In Johannesburg, an epic day party takes place under a bridge, featuring some highly talented dancers and performers. Presumably a local dance troupe, the first male dancers to appear wear mix-matched everything: red and yellow, plaid, socks, and boat hats. The details of their costumes — which also include sunglasses, white shoes with yellow laces, and silk gloves — are as funky as their use of milk crates as props.

Aside from Anne-Marie, the females in this video — including the solo dancers and the rest of the dancers in the mini-van, bring loads of energy and fun and power. At 1:05, a glittery golden-faced Queen of Smoke (Stacey Lee May) appears in the driver’s seat of her pink car. She proceeds to do a standing trick as someone spins donuts in the motorway — shot in slow motion, fittingly.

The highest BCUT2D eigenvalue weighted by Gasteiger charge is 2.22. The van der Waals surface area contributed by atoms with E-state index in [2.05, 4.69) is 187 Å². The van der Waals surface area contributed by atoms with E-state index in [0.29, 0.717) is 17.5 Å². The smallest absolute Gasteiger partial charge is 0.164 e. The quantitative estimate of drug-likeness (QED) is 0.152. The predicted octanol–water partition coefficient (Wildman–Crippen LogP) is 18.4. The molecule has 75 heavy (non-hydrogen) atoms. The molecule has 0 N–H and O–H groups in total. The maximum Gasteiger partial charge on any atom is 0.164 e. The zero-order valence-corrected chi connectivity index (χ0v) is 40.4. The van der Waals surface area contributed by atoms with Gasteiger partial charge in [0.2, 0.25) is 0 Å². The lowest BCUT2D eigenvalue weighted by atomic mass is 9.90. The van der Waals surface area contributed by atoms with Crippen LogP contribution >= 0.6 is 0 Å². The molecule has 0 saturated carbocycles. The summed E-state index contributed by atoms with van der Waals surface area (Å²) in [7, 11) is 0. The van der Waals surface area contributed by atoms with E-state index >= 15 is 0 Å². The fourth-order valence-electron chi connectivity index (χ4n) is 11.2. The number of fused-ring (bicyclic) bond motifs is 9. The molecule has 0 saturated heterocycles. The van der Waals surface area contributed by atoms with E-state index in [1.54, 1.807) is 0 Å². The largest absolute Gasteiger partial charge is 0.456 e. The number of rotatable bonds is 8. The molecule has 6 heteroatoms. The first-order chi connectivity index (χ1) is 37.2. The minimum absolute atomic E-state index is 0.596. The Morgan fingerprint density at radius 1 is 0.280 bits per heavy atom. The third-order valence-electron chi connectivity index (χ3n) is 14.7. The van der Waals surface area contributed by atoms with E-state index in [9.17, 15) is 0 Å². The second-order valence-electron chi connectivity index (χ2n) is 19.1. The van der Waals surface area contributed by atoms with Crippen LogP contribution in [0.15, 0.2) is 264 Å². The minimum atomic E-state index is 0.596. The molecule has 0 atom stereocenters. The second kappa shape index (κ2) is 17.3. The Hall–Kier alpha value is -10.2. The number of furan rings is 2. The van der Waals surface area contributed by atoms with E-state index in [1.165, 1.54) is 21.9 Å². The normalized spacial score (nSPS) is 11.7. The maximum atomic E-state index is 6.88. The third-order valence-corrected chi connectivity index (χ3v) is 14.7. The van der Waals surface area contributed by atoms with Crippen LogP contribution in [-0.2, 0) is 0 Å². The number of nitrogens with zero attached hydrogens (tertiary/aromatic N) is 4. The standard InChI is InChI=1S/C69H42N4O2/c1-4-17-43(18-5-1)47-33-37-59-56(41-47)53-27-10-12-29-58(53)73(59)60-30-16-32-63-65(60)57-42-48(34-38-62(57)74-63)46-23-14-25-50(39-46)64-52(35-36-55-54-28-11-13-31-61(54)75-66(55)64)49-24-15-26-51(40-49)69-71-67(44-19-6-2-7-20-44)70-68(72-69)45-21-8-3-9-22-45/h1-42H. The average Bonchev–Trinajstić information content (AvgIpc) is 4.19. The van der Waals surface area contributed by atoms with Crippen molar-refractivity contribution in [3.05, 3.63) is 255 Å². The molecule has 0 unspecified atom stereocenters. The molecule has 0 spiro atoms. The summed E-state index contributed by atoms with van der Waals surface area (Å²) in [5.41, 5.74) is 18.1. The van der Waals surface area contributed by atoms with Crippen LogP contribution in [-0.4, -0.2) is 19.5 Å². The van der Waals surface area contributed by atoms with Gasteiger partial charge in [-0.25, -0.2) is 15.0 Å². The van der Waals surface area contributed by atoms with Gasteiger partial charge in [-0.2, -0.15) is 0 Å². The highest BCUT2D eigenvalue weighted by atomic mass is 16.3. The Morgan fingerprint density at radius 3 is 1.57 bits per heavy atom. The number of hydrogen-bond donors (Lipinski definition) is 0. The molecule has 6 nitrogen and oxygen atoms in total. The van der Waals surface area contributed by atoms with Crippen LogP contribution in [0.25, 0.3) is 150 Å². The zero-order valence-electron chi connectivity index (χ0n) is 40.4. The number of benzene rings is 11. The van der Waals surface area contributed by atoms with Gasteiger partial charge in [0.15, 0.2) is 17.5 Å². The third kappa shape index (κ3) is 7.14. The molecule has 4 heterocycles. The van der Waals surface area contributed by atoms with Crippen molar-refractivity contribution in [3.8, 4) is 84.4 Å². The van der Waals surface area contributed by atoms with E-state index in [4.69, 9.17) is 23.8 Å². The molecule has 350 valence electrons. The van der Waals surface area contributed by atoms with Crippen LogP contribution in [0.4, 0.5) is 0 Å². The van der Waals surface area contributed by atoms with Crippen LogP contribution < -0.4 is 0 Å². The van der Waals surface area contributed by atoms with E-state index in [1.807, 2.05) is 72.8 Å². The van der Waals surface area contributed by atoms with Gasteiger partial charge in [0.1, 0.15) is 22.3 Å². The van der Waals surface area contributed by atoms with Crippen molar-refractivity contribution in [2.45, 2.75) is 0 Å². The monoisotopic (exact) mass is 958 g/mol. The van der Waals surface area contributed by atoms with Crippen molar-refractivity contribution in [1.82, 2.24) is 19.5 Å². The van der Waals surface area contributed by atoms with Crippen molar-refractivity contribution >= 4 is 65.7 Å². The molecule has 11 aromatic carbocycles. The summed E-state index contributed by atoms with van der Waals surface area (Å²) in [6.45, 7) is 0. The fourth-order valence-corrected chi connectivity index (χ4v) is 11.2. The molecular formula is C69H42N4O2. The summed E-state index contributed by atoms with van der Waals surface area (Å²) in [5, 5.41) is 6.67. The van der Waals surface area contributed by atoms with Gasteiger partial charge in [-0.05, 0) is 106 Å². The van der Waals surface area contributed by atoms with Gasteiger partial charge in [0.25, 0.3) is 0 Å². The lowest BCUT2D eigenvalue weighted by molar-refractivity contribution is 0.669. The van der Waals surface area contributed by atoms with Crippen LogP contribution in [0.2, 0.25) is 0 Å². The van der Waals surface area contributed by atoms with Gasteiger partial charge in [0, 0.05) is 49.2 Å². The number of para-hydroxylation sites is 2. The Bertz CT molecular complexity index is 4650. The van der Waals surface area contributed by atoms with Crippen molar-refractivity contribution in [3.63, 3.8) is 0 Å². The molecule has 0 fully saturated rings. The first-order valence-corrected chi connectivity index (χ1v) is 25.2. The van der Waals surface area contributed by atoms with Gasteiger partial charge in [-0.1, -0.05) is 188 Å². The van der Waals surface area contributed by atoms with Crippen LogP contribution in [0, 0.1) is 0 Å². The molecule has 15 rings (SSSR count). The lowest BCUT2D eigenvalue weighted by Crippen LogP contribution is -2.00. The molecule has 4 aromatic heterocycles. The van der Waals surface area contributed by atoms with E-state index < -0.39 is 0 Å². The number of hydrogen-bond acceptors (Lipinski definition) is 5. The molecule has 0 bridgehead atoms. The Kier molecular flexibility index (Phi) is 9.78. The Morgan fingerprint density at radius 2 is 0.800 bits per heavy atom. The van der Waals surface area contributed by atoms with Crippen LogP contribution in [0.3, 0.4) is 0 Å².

Then there are the dancers who make an appearance at the bridge, to the vocals of Ladysmith Black Mambazo. Dressed in jester-like black and white costumes and shiny face make-up, the tall, slender, effeminate men dance their hearts out.

Every performer exudes the attitude and feeling of the song brilliantly, which Anne-Marie sums up with plenty of spunk, in just 16 words:

“Leave me alone, let me live my life,
leave me alone, let me live it up”

As I drove north through the canyon, I thought about where life had taken me. Or rather, where I had arrived at.

After nearly four long years back in *the land of the free*, it had come to this. The most palpable way I could protest greed and hyper-consumerism was to live as simply as I could possibly imagine. Driving a scooter hadn’t been enough — though it had certainly helped. I needed to heed the call I’d been hearing to live a highly specific way.

Refusing to be part of the rat race in southern Orange County, I found myself on another drive north to seek refuge in my hometown. I would not be sleeping in the back of Gypsy the Sportwagen that night — a lifestyle I had taken up at the beginning of summer, as part of my protest.